The Medicines Patent Pool (MPP) has collaborated with the University of Liverpool to use its solid drug nanoparticle (SDN) technology to speed-up development of the World Health Organisation-recommended HIV antiretrovirals as nanomedicines.
The deal covers a territory of all 135 low-and middle-income countries and two high-income countries in Africa.
The company noted that licensees based anywhere in the world will have the right to make, use and distribute lower cost ARVs based on SDN technology.
MPP executive director Greg Perry said: "With the World Health Organization’s ‘treat-all’ recommendations, more than 20 million people are still in need of viable, sustainable treatment options.
"This partnership seeks to help meet new international HIV scale-up targets through the delivery of better-adapted low-dose medicines at a significant price reduction."
The university’s nanotechnology programme aims to overcome some of the challenges of antiretroviral treatment, including poor solubility and the need to administer large doses to ensure that enough of the drug is absorbed into the body to be effective.
Researchers from the university have so far reformulated two HIV medicines with the help of grant from the Research Council UK and they intend to conduct human trials of some of the first oral HIV nanomedicines in December.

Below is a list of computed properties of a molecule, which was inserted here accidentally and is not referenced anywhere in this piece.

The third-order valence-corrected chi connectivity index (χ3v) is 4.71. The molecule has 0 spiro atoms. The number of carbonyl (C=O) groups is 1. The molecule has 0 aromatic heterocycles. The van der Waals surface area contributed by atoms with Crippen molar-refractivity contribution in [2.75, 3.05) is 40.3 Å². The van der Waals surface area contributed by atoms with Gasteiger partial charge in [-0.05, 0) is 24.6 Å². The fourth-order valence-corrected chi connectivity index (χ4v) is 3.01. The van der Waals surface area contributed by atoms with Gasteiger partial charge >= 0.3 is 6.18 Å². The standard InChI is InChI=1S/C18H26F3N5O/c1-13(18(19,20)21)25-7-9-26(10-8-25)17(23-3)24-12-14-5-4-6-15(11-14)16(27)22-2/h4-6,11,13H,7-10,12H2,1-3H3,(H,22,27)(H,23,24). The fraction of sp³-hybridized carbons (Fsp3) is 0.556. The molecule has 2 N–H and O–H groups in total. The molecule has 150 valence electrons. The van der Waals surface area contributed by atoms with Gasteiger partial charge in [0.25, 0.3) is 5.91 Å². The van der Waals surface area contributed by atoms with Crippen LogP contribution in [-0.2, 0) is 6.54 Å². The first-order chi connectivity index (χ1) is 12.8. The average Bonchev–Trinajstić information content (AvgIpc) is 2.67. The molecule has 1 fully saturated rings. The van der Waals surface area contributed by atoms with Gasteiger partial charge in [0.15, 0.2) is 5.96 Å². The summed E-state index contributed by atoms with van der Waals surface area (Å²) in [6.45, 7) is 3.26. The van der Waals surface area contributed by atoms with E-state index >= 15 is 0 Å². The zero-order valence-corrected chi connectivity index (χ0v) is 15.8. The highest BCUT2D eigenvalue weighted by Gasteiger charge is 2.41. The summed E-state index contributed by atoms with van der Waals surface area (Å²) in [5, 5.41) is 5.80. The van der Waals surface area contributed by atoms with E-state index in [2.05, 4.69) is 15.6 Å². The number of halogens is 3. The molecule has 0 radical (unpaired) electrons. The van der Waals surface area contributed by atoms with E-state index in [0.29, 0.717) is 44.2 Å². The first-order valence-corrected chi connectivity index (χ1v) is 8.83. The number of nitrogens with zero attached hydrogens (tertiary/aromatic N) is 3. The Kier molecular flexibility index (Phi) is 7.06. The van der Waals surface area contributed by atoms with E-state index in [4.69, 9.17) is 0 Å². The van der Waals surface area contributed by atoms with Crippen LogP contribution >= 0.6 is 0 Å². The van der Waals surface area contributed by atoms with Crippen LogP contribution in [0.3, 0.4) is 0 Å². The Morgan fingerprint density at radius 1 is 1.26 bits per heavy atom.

University Department of Pharmacology Andrew Owen said: "Dose reduction can lead to easier administration and potentially fewer side effects for people living with HIV.
"Smaller oral pills also facilitate lower production costs of active pharmaceutical ingredients, which could slash treatment bills and allow health ministries to provide treatment to more people."
The university will now develop nanoparticles of ARVs licensed to the MPP such as atazanavir, darunavir and lopinavir to improve their solubility and reduce dosage.
Under the deal, the parties will engage with pharmaceutical partners for product development and industrial scale-up following that MPP will then sub-license the nano-formulated ARVs and facilitate competitive manufacturing to spur wide distribution of the new medicines in low- and middle-income countries.
Image: Scanning electron micrograph of HIV-1 (in green) budding from cultured lymphocyte. Photo: courtesy of Optigan13.